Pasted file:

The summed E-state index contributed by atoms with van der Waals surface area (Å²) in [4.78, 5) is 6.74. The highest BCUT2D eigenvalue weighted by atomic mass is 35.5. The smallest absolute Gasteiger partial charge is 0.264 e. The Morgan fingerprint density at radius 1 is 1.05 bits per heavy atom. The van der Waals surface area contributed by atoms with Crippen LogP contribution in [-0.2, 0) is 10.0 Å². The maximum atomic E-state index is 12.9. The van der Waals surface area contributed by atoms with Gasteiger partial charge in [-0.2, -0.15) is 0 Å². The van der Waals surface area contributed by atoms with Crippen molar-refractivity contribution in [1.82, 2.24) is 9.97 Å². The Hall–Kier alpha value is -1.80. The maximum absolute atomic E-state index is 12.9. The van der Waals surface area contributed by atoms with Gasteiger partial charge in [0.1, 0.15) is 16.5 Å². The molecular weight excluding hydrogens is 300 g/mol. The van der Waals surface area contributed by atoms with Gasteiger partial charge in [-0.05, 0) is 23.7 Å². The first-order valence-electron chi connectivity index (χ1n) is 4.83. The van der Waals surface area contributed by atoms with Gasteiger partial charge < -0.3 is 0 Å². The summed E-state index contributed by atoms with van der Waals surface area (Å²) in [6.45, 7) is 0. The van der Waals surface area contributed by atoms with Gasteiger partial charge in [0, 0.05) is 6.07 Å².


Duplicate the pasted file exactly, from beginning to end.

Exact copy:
The summed E-state index contributed by atoms with van der Waals surface area (Å²) in [4.78, 5) is 6.74. The highest BCUT2D eigenvalue weighted by atomic mass is 35.5. The smallest absolute Gasteiger partial charge is 0.264 e. The Morgan fingerprint density at radius 1 is 1.05 bits per heavy atom. The van der Waals surface area contributed by atoms with Crippen LogP contribution in [-0.2, 0) is 10.0 Å². The maximum atomic E-state index is 12.9. The van der Waals surface area contributed by atoms with Gasteiger partial charge in [-0.2, -0.15) is 0 Å². The van der Waals surface area contributed by atoms with Crippen molar-refractivity contribution in [1.82, 2.24) is 9.97 Å². The Hall–Kier alpha value is -1.80. The maximum absolute atomic E-state index is 12.9. The van der Waals surface area contributed by atoms with Gasteiger partial charge in [0.1, 0.15) is 16.5 Å². The molecular weight excluding hydrogens is 300 g/mol. The van der Waals surface area contributed by atoms with Gasteiger partial charge in [-0.05, 0) is 23.7 Å². The first-order valence-electron chi connectivity index (χ1n) is 4.83. The van der Waals surface area contributed by atoms with Gasteiger partial charge < -0.3 is 0 Å². The summed E-state index contributed by atoms with van der Waals surface area (Å²) in [6.45, 7) is 0. The van der Waals surface area contributed by atoms with Gasteiger partial charge in [0, 0.05) is 6.07 Å².